Over the years, I've written three poems based on books by George R. R. Martin. I really like the first one. And since I have posted some other poems on my website, I figured I might as well post these. At some point, I probably should reread Martin's novel Fevre Dream and see whether I'm inspired to write a poem. I couldn't possibly write a poem for The Armageddon Rag – its poetry is the lyrics of 60s rock songs.

The first poem is about the book A Game of Thrones, and maybe a little bit of A Clash of Kings. The poem doesn't exactly fit chronologically with the books, so don't try to figure out when it fits. Why the title? If you figure that out, you will have discovered one of my inspirations for the poem.

      The Doom of Valyria
    (a cryptically titled poem)

The rain falls on the castle and the slums,
And homeless men sleep in the Dragonpit,
Until the City Watch with cudgels comes
And with hard blows soon drives them out of it.

The royal temple's splendor overwhelms,
But only rich men go inside to pray.
The armorers create fantastic helms
That grace the heads of knights who loot and slay.

Reports of skirmishes raise fears of wars;
Wild rumors spread confusion through the streets.
The Treasurer invests in ships and whores;
The King's Hand strives in vain to keep the peace.

A highborn girl flees through the wilderness;
Another waits within her lavish jail.
The queen puts on a new bejeweled dress
And goes to dine and hear a truthless tale.

The king is dead. The boy upon the throne
Likes killing cats and whipping serving maids.
His uncles gather armies of their own
And argue when would be best to invade.

Beyond the Wall, Man's ancient enemies
For cold and war and victory prepare.
And in another land, across two seas,
The cries of new-hatched dragons fill the air.


The second poem is based on his novel Dying of the Light (originally titled After the Festival when it was published as a serial). If you haven't read this novel, I don't know whether the poem will make much sense. I wrote the first two stanzas over 30 years ago. Originally it had more stanzas, each for a different character, but at some point I decided that most of them were no good and got rid of all but two of them.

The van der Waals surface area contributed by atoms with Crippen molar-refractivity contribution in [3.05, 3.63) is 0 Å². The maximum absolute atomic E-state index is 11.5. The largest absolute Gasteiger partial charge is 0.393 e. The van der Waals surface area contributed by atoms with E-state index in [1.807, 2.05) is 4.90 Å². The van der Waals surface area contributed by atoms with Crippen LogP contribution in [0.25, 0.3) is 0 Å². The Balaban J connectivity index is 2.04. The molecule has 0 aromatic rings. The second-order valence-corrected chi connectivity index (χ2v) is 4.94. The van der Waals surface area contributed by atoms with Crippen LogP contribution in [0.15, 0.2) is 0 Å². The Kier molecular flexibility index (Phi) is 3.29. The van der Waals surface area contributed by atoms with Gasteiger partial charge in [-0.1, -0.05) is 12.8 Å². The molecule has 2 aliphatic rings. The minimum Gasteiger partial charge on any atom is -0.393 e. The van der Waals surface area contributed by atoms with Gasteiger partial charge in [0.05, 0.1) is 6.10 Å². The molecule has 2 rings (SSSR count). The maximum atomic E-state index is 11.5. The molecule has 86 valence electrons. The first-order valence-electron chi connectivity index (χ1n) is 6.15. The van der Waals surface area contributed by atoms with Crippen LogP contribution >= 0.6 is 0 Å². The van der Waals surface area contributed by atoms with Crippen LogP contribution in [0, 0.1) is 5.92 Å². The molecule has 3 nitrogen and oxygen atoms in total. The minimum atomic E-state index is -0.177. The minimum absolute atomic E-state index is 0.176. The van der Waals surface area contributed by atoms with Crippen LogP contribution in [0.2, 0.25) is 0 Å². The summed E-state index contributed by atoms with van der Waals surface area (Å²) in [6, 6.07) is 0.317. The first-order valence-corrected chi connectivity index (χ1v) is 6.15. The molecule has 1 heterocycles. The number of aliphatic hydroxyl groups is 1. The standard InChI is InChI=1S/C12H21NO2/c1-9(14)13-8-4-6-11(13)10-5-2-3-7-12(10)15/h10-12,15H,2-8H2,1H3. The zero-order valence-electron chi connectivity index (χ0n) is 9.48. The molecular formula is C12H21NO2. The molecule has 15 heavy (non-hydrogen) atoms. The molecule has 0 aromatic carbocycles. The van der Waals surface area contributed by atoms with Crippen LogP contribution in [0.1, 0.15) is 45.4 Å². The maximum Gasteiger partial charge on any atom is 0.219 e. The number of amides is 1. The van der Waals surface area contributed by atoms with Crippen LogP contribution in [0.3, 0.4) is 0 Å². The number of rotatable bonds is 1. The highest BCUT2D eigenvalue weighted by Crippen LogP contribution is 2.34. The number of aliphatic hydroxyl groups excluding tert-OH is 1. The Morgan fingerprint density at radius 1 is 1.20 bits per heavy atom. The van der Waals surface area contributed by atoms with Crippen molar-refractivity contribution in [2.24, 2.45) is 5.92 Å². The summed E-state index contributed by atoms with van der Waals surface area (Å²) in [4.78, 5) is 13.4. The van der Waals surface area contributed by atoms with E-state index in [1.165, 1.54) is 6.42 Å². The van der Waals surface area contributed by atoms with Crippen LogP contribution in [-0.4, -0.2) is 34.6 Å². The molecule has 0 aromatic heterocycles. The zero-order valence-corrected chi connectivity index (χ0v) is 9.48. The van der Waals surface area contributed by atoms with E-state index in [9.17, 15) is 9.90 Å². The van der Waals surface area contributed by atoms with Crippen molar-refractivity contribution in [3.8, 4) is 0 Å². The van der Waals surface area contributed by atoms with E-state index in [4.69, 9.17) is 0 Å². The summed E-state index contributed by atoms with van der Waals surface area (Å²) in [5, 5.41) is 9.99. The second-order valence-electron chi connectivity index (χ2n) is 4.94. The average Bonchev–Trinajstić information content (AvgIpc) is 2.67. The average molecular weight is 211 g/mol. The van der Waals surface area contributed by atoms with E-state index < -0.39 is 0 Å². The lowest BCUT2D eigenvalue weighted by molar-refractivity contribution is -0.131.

When I looked at it again more recently, I decided that it needed three stanzas, one for each of the three corners of the main love triangle, so I wrote another one. I'm not entirely sure which of the characters it describes, though. If you've read the novel, you can decide for yourself.

                        Worlorn

“... Yes, the man is a ghost. Why else did he come to Worlorn?
This is a world for ghosts.” The old man tugged at his beard
and regarded Dirk. “You are the ghost of some tourist, I would
venture. No doubt you got lost while looking for a bathroom,
and you have been wandering ever since.” “No.” Dirk said,
“no. I was looking for something else.”

                                                            — GRRM, Dying of the Light

“Why did you come to Worlorn
After the festival's end,
When the world is growing rotten,
And the snow is reconquering the land;
Where hunters stalk the forgotten
While the sun slowly fades from the sky?”
— “I came to Worlorn
To watch the planet die.”

“Why did you come to Worlorn
After the festival's end,
When all the crowds have departed,
Leaving more ghosts than men?”
— “I was broken-hearted,
Looking for someone I'd lost.
But I discovered, on Worlorn,
That I had been chasing her ghost.”

“Why did you come to Worlorn
After the festival's end?”
— “I came to find those who have stayed on,
And offer what aid I could lend
To keep them from being preyed on,
So they could die a different way.
But when I got to Worlorn,
I threw my life away.”

Note how I cleverly rhymed Worlorn with Worlorn so it rhymes no matter how you pronounce Worlorn. 😊


And the last poem is just a bit of doggerel. I hope it amuses you. It's probably good I'm posting it before the next book comes out, because that keeps me from having to find reasonable rhymes for winter.

      Ice and Fire Blues

If you play the game of thrones, you win or die.
If you play the game of thrones, you win or die.
In the game of thrones,
The stakes are more than stones,
You're gambling for your bones,
You win or die.

If you hear the clash of kings, you must beware.
If you hear the clash of kings, you must beware.
If you hear the clash of kings,
You should gather up your things
And fly on swiftest wings
Away from there.

And in a storm of swords, there is no shelter.
Yes, in a storm of swords, there is no shelter.
In a storm of swords,
Be you septons, slaves or lords,
Not weddings, walls nor words
Will give you shelter.

And at a feast for crows, the meat is Man.
Yes, at a feast for crows, the meat is Man.
Your armies, ranged in rows,
With lances, swords, and bows,
Are but a feast for crows;
The meat is Man.

And if you dance with dragons, you will burn.
Yes, if you dance with dragons, you will burn.
If you dance with dragons,
Then regardless of your braggin'
And your schemes with whips and wagons,
You will burn.

And in the winds of winter, ...